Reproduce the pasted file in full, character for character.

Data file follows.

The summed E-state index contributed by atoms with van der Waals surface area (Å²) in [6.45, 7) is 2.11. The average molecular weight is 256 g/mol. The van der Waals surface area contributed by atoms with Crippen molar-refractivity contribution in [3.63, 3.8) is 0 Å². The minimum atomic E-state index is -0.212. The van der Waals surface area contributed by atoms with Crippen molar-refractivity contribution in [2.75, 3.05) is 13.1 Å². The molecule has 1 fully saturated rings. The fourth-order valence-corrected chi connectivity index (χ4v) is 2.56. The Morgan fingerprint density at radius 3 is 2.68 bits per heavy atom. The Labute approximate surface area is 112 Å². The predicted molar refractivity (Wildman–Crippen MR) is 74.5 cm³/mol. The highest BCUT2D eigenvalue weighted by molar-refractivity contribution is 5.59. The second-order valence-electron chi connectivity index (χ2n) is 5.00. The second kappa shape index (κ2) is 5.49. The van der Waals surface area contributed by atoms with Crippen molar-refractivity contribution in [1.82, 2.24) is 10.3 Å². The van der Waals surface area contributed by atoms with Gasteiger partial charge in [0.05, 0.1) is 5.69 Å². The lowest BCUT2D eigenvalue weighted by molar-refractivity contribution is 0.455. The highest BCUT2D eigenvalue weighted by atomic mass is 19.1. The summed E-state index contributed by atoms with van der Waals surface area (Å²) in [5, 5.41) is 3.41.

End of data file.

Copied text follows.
The summed E-state index contributed by atoms with van der Waals surface area (Å²) in [6.45, 7) is 2.11. The average molecular weight is 256 g/mol. The van der Waals surface area contributed by atoms with Crippen molar-refractivity contribution in [3.63, 3.8) is 0 Å². The minimum atomic E-state index is -0.212. The van der Waals surface area contributed by atoms with Crippen molar-refractivity contribution in [2.75, 3.05) is 13.1 Å². The molecule has 1 fully saturated rings. The fourth-order valence-corrected chi connectivity index (χ4v) is 2.56. The Morgan fingerprint density at radius 3 is 2.68 bits per heavy atom. The Labute approximate surface area is 112 Å². The predicted molar refractivity (Wildman–Crippen MR) is 74.5 cm³/mol. The highest BCUT2D eigenvalue weighted by molar-refractivity contribution is 5.59. The second-order valence-electron chi connectivity index (χ2n) is 5.00. The second kappa shape index (κ2) is 5.49. The van der Waals surface area contributed by atoms with Crippen molar-refractivity contribution in [1.82, 2.24) is 10.3 Å². The van der Waals surface area contributed by atoms with Gasteiger partial charge in [0.05, 0.1) is 5.69 Å². The lowest BCUT2D eigenvalue weighted by molar-refractivity contribution is 0.455. The highest BCUT2D eigenvalue weighted by atomic mass is 19.1. The summed E-state index contributed by atoms with van der Waals surface area (Å²) in [5, 5.41) is 3.41.